Going digital reduces a lot more plastic waste, of course, but pundits continue to debate the cost and energy of server farms against the distribution and manufacturing of media. Hit the pitch with your vuvuzela and make yourself heard!

Divinity Original Sin 2 just whalloped Pillars of Eternity

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The other day I decided it would be pretty awesome to play Rebel Galaxy Outlaw on the big screen, with surround sound, leaning back on the couch. Since it’s built to be played with a gamepad, it’s one of those PC games that transitions seamlessly into the living room, thanks to Steam’s Big Picture mode and a Steam Link. So I booted up the Steam Link, set up a controller, opened Steam’s Big Picture, and started scrolling through my installed games. This was gonna be good.

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These are our predictions for the reactions to the Cyberpunk 2077 stream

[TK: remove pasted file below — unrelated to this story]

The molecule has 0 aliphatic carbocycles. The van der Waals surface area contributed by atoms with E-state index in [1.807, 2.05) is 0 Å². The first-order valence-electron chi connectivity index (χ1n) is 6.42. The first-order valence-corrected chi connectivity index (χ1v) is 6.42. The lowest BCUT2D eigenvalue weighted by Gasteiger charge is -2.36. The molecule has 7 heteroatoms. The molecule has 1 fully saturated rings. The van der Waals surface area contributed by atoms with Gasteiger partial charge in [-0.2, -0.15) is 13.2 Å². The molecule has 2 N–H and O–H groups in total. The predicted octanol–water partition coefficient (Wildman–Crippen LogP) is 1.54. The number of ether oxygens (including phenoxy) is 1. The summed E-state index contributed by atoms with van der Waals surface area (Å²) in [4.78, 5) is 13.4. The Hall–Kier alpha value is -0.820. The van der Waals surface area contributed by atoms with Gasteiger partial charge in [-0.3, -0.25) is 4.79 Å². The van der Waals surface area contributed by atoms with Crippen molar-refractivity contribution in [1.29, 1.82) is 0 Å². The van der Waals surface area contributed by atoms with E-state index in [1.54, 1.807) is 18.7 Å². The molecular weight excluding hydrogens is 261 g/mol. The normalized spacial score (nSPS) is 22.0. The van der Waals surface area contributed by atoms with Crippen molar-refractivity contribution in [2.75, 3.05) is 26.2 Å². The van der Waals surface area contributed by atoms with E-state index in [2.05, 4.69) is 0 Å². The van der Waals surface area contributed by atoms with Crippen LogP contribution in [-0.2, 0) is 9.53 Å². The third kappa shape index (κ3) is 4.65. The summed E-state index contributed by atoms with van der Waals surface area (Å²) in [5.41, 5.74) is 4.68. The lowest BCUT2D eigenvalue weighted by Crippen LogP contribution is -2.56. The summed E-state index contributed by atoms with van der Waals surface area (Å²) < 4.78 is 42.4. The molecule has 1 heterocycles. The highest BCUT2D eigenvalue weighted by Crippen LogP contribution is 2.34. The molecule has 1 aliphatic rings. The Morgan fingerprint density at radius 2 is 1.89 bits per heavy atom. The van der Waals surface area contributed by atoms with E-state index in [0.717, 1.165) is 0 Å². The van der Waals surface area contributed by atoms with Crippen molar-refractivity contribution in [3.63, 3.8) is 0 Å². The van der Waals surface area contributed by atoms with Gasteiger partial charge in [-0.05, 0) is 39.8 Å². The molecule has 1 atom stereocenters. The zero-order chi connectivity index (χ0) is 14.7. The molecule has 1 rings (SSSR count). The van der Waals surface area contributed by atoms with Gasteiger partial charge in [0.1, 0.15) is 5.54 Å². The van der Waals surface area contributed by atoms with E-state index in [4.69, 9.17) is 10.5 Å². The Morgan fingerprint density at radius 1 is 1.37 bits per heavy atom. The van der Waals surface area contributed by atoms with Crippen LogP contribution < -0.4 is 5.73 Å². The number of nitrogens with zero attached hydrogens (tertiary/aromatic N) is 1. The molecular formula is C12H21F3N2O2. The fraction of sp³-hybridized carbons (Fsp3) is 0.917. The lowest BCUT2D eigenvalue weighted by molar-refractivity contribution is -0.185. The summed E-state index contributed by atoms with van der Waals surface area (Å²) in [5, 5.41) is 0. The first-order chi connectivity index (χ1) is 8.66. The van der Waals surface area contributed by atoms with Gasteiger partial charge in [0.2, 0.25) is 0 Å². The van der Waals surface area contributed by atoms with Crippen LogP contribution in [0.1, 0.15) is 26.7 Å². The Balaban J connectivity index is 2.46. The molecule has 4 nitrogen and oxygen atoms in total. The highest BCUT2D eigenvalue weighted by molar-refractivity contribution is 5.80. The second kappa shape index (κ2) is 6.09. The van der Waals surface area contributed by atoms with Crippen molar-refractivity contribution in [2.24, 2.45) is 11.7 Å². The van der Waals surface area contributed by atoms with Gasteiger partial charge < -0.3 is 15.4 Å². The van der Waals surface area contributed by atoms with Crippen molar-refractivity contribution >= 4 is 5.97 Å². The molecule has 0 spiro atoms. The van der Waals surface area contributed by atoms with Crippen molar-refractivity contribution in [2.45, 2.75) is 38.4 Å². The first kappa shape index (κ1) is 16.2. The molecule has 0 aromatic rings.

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CD Projekt RED will be streaming a 15-minute edited version of the gameplay they’ve been showing to selected folks at Gamescom. You’ll be able to catch the broadcast on August 30th here or here. According to the announcement, the stream will include an interview with the team, footage of the Pacifica area in the game’s Night City, and a demonstration of the way different play styles work in Cyberpunk 2077. Nvidia posted a tiny taste from Gamescom to whip up interest.

As you might expect, some people, rather than being excited at the idea of seeing more Cyberpunk 2077, are angry that CD Projekt RED is only showing an edited chunk of the full Gamescom demo. With fans like that, it’s more fun to predict people’s reactions to the video, then what we might actually see in the stream.

  • More debate about how the first-person view was the wrong or right decision, followed by heated discussion of how balls the combat was in The Witcher 3, and how everyone must’ve been bought off to heap praise on such an obviously over-hyped game.